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U.S. Supreme Court hears arguments in Hawaii’s challenge to Trump’s travel ban

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President Donald Trump, left, listened during a news conference with Japanese Prime Minister Shinzo Abe at Trump’s private Mar-a-Lago club, April 18, in Palm Beach, Fla. Then-Attorney General Doug Chin held a news conference in June 2017. The Supreme Court seemed poised today to uphold President Donald Trump’s ban on travel to the U.S. by visitors from several Muslim-majority countries, giving the president a major victory on a signature and controversial policy.

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Rep. Pramila Jayapal, D-Wash, spoke at an anti-Muslim ban rally outside the Supreme Court as the court heard arguments about whether President Donald Trump’s ban on travelers from several mostly Muslim countries violates immigration law or the Constitution, today, in Washington.

WASHINGTON >> The Supreme Court seemed poised today to uphold President Donald Trump’s ban on travel to the U.S. by visitors from several Muslim-majority countries, giving the president a major victory on a signature and controversial policy.

In the court’s first full-blown consideration of a Trump order, the conservative justices who make up the court’s majority seemed unwilling to hem in a president who has invoked national security to justify restrictions on who can or cannot step on U.S. soil.

The case before the court is Trump v. Hawaii since the administration is appealing the state’s challenge of the president’s order.

Hawaii Lt. Gov. Doug Chin attended this morning’s travel ban arguments before the Supreme Court and reiterated his opposition to Trump’s order.

In his previous job, Chin was one of the first state attorneys general to challenge Trump’s proposed travel ban on people from predominantly Muslim countries. After listening to oral arguments in front of the country’s highest court today, Chin said he remains optimistic that the U.S. Supreme Court strike down the ban, as lower courts have already done.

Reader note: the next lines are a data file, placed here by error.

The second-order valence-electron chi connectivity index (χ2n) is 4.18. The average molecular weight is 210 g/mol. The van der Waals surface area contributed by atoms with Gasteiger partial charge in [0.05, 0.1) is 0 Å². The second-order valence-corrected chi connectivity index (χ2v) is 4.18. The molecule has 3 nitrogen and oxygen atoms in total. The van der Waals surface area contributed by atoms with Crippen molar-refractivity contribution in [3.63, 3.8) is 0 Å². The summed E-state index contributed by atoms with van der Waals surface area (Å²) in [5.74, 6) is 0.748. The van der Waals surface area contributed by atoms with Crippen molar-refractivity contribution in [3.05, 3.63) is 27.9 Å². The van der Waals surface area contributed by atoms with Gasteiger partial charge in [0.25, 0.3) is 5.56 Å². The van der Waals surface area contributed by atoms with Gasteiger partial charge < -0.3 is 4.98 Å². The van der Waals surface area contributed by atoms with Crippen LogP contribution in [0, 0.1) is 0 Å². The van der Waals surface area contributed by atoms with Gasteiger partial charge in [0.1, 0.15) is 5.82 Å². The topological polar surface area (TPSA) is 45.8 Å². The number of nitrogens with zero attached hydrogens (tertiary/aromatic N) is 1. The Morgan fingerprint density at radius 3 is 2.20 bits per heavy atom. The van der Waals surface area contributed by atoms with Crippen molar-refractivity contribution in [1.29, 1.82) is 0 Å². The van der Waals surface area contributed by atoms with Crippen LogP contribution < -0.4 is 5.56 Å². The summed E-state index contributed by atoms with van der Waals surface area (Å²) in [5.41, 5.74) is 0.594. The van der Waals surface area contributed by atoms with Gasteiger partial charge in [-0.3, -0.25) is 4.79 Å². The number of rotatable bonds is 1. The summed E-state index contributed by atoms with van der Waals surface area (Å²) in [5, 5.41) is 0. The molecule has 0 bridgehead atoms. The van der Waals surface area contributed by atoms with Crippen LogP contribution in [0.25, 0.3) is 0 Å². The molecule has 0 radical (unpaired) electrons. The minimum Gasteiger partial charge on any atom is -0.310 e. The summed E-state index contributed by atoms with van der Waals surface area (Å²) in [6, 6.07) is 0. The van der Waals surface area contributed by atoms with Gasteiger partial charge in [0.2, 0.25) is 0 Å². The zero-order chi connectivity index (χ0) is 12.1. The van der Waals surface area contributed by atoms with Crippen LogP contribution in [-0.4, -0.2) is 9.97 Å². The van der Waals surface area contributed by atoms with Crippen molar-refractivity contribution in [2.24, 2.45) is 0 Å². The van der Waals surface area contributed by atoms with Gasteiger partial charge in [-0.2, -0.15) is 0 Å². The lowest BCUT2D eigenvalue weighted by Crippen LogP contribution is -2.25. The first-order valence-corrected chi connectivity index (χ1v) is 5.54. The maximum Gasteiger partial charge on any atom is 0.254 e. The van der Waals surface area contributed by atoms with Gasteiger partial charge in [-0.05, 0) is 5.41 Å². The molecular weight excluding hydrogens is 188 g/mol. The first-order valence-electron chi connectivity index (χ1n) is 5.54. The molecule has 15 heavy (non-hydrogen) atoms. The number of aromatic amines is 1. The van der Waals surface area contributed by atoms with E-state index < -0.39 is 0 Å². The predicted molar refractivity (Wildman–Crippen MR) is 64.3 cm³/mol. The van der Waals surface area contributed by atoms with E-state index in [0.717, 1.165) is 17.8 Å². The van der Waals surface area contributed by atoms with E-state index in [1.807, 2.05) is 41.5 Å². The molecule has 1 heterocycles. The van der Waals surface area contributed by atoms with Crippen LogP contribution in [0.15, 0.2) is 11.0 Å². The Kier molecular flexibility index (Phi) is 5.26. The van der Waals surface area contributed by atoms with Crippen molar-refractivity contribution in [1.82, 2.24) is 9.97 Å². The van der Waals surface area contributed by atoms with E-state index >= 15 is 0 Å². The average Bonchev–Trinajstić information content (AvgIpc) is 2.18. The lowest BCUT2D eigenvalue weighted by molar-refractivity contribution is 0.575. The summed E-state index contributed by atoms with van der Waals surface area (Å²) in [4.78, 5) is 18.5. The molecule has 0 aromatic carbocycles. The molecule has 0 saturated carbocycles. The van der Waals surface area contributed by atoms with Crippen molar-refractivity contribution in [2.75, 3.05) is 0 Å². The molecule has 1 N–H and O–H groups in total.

“Today, the people of Hawaii called on our nation’s highest court to make clear that, as president of the United States, Donald Trump cannot operate as though he is above the law and cannot willfully ignore the rule of law,” Chin said in a statement. “Our nation with its promise of opportunity, equality, and justice, cannot allow this illegal and unconstitutional travel ban to endure. The travel ban imposed by President Donald Trump keeps Hawaii families apart, and degrades our values and morality by subjecting a specific set of people to intolerable discrimination and second-class treatment. I appreciate the Justices’ obvious preparation and thoughtful questions.”

While some national media outlets predicted that the high court will uphold the travel ban, now in its third iteration, based on the tenor of questions the justices asked the lawyer representing opponents of the ban, Chin said the arguments did nothing to dampen his optimism that the rule of law and the Constitution will be upheld.

Gov. David Ige, meanwhile, issued a statement saying, “The U.S. Supreme Court heard heated arguments on travel ban 3.0 today. We hope the court makes the right decision – that the ban violates the U.S. Constitution’s command against religious discrimination. … There is no room for discrimination. The aloha spirit will prevail.”

The justices in December allowed the ban to take full effect even as the legal fight over it continued, but today was the first time they took it up in open court. Trump’s tough stance on immigration was a centerpiece of his presidential campaign, and he rolled out the first version of the ban just a week after taking office, sparking chaos and protests at a number of airports.

The ban’s challengers almost certainly need either Chief Justice John Roberts or Justice Anthony Kennedy on their side if the court is to strike down the policy that its opponents have labeled a Muslim ban.

But neither appeared receptive to arguments made by lawyer Neal Katyal, representing the ban’s opponents, that Trump’s rule stems from his campaign pledge to keep Muslims out of the country and is unlike immigration orders issued by any other president.

The room was packed for the court’s final arguments until October, and people waited in line for seats for days. “Hamilton” creator Lin-Manuel Miranda was in the audience. Demonstrators protesting the ban filled the area outside the building.